The Japanese and Australian grands prix were paired together as the concluding two rounds of the Formula 1 season from 1987 to 1995. And for five straight seasons, Suzuka played host to dramatic championship-deciding events.
Here’s a rundown of the Suzuka drama and its impact on Adelaide:
1987: Nelson Piquet led Williams teammate Nigel Mansell heading into Suzuka. Mansell needed to beat Piquet to keep the title fight alive to Adelaide for a second consecutive season. But Mansell’s charge ended in Friday’s qualifying session when he ran wide through the series of Esses in the first sector of the circuit. Onto the dirt and dust, he lost control of his Williams and crashed back-first into the wall. The rearward impact and harsh landing aggravated a previous back injury.
Mansell missed the race in Suzuka and Adelaide, handing the title to Piquet. Riccardo Patrese replaced Mansell at Williams for Adelaide, while Stefano Modena made his Formula 1 debut in place of Patrese at Brabham.
1988: The McLaren Honda team of Ayrton Senna and Alain Prost dominated the 1988 season, winning all but one grand prix.
Senna would seal his first world championship win with victory in Suzuka. And the Brazilian overcame a slow start that dropped him to the mid-pack to win in mixed conditions. Prost won in Adelaide and would end the season with more points than Senna. But with only the best 11 results counted towards the championship, Senna’s better tally of wins would trump Prost’s consistency.
1989: Prost had the points advantage in the second Suzuka showdown with Senna. Prost led Senna in the closing stages of the race, but Senna was closing in knowing he needed the win given his points deficit. On lap 46 with seven to go, Senna dived on the inside of Prost at the circuit’s tight chicane. Prost emphatically shut the door and both McLarens came to a stop.
While Prost climbed out of his McLaren knowing retirement for both of them would hand him the championship, Senna frantically sort a push from marshals and restarted through the escape road of the chicane. Senna, after a quick repair for a damaged nosecone, clawed back the time lost and regained the lead from Benetton’s Alessandro Nannini to cross the line first. But having shortcut the chicane he was later disqualified for the infringement in a ruling that gave Prost the world championship.
Senna arrived in Adelaide and faced the media, fighting back tears as he argued his case on the injustice of the penalty in a 90-minute press conference. FISA president Jean-Marie Balestre’s heavy-handed involvement in the proceedings in addition to his close relationship with countryman Prost didn’t go unnoticed. And Senna’s contention was clear: the governing body was manipulating the results of the world championship.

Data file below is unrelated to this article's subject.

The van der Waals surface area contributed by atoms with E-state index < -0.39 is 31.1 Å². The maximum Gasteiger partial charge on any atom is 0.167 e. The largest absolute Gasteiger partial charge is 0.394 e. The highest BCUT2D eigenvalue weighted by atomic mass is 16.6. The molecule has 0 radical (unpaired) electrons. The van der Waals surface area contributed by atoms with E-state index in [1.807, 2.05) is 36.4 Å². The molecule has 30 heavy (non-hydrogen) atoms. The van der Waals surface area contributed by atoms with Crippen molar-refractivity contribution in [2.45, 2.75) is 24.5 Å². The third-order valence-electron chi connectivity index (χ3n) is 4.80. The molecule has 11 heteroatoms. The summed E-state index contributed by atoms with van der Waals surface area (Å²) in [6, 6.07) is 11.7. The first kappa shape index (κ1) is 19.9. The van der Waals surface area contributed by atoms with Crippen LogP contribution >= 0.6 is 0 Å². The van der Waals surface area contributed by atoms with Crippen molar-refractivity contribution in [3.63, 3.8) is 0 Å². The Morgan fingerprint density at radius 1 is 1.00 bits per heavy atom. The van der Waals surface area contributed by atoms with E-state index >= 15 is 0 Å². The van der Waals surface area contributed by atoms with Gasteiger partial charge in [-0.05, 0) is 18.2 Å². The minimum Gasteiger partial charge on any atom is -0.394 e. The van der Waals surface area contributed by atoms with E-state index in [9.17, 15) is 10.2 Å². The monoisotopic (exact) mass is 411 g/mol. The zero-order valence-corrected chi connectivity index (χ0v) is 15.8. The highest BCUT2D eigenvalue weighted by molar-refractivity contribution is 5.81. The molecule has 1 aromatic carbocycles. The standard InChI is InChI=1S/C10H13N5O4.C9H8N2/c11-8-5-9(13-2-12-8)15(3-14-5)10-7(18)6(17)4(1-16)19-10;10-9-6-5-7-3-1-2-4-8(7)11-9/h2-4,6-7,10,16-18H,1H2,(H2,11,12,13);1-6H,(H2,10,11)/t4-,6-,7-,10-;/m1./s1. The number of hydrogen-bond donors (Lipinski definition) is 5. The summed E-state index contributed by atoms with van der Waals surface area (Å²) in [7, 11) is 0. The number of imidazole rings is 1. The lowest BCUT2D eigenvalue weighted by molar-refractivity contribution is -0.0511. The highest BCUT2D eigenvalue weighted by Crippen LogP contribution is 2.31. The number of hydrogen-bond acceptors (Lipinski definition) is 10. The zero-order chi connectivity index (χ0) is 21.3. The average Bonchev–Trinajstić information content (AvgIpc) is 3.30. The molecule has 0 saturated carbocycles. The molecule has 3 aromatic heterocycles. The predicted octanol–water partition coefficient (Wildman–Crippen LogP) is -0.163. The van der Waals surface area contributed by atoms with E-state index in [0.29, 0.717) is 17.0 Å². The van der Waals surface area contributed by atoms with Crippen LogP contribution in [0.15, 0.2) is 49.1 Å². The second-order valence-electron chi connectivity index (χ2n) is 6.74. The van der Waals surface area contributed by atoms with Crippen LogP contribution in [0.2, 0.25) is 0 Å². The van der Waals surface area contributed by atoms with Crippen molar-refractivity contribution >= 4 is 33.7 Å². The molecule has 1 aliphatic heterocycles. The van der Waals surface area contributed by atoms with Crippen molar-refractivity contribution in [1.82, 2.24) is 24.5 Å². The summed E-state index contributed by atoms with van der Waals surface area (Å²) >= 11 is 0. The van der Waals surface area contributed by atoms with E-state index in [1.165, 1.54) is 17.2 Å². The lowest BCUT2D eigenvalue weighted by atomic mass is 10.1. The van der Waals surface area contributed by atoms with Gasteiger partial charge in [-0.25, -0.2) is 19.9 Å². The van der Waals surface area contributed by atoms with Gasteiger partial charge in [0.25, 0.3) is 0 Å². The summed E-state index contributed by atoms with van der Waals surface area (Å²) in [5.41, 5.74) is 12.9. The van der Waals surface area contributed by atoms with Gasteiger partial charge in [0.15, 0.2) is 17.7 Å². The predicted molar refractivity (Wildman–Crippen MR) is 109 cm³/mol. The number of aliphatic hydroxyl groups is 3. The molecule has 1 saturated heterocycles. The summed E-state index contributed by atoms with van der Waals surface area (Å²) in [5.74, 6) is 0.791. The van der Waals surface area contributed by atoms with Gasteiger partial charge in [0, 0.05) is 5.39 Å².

1990: Senna and Prost had been split with Prost’s move to Ferrari in 1990. But the duo again faced off in Suzuka with the championship on the line, though this time it was Prost that needed to beat Senna to keep the title battle alive to Adelaide. Sure enough, the duo collided yet again, this time at the very first corner. Senna had pole position, though he argued that Prost was on the advantageous side of the track in second place.
As Prost took lead off the start and the normal racing line into turn one, Senna went for the diminishing gap on the inside and rammed into the rear of the Ferrari. The duo were out on the spot, handing Senna the championship win and, as he’d later admit, revenge for 1989.
Prost and Senna were at the centre of attention in Adelaide yet again. A safety commission had been established to investigate the spate of accidents in recent seasons, with the blame for the 1990 Suzuka spate attributed to Senna.
Prost refused to speak to the media about the accident in Suzuka, was fined for walking out of the driver’s briefing and wasn’t part of the end-of-season and former world champions’ photo sessions as part of the 500th grand prix celebrations.
While Prost was avoiding the media, Senna was causing a stir by proclaiming his innocence. He and former world champion Jackie Stewart had a heated discussion in an interview on Channel Nine, with Stewart questioning Senna’s driving standards in Suzuka and in other incidents.
1991: Williams Renault took the fight to McLaren in 1991, led by the returning Mansell who needed a win at Suzuka to take the championship battle against Senna to Adelaide. Mansell’s campaign ended, though, with spin early in the Suzuka race to hand Senna his third championship win.
The drama in Adelaide was reserved for Prost, missing from the title fight for the first time since 1987. Frustrated by the performance of his Ferrari, he was sacked by the team for criticising the car.
The 1992, 1993 and 1995 championships were decided before Suzuka, while a wet Japanese Grand Prix in 1994 set up Adelaide’s own dramatic championship decider that season.